- The use of the poppy was inspired by the World War I poem "In Flanders Fields" by Lt Col John McCrae. Its opening lines refer to the many poppies that were the first flowers to grow on soldiers' graves
- In 1918, American Christian worker Moina Michael, inspired by the poem, published "We Shall Keep the Faith". She vowed to always wear a poppy and began distributing them at conferences
- Until 1996, poppies were made by disabled veterans in Canada, but have since been made by a private contractor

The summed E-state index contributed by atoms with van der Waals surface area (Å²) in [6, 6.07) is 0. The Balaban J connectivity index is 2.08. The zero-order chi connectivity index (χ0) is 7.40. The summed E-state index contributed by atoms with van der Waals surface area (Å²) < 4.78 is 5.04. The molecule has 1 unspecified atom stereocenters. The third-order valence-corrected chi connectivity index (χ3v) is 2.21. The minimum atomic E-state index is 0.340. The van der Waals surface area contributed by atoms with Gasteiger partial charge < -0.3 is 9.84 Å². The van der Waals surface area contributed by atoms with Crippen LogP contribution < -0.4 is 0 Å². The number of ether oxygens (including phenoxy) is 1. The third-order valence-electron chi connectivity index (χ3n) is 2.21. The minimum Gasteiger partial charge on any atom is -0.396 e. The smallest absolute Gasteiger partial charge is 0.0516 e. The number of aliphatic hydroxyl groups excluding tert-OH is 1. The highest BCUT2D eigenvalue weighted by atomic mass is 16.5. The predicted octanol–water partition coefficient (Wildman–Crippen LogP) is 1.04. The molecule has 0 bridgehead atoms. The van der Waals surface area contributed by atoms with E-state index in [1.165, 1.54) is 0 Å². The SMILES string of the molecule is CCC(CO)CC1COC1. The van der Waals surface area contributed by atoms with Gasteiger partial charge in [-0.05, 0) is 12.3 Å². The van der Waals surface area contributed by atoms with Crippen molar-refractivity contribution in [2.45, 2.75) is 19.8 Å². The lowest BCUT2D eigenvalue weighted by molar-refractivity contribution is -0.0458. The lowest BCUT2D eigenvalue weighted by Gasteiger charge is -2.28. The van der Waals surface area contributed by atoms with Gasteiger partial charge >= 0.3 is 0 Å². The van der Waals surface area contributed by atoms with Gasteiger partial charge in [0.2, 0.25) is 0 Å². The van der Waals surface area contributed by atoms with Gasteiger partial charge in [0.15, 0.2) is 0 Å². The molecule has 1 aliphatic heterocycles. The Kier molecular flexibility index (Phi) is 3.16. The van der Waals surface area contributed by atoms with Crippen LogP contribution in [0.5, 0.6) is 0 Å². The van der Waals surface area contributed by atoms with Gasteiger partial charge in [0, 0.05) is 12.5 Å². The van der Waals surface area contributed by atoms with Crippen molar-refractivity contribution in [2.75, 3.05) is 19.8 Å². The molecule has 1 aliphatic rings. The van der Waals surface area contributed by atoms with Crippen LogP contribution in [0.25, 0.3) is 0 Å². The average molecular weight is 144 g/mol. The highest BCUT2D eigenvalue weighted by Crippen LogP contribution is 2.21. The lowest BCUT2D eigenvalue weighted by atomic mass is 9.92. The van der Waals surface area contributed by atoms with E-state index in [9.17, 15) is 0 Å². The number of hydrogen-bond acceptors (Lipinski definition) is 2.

- A team of about 50 people - most of them disabled former British military personnel - work all year making millions of poppies at the Poppy Factory in Richmond
- To commemorate animal victims of war, Animal Aid has issued a purple poppy, which can be worn alongside the traditional red one
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Poppies installed at the Tower of London to commemorate WWI last year have now been used in a sculpture at Yorkshire Sculpture Park.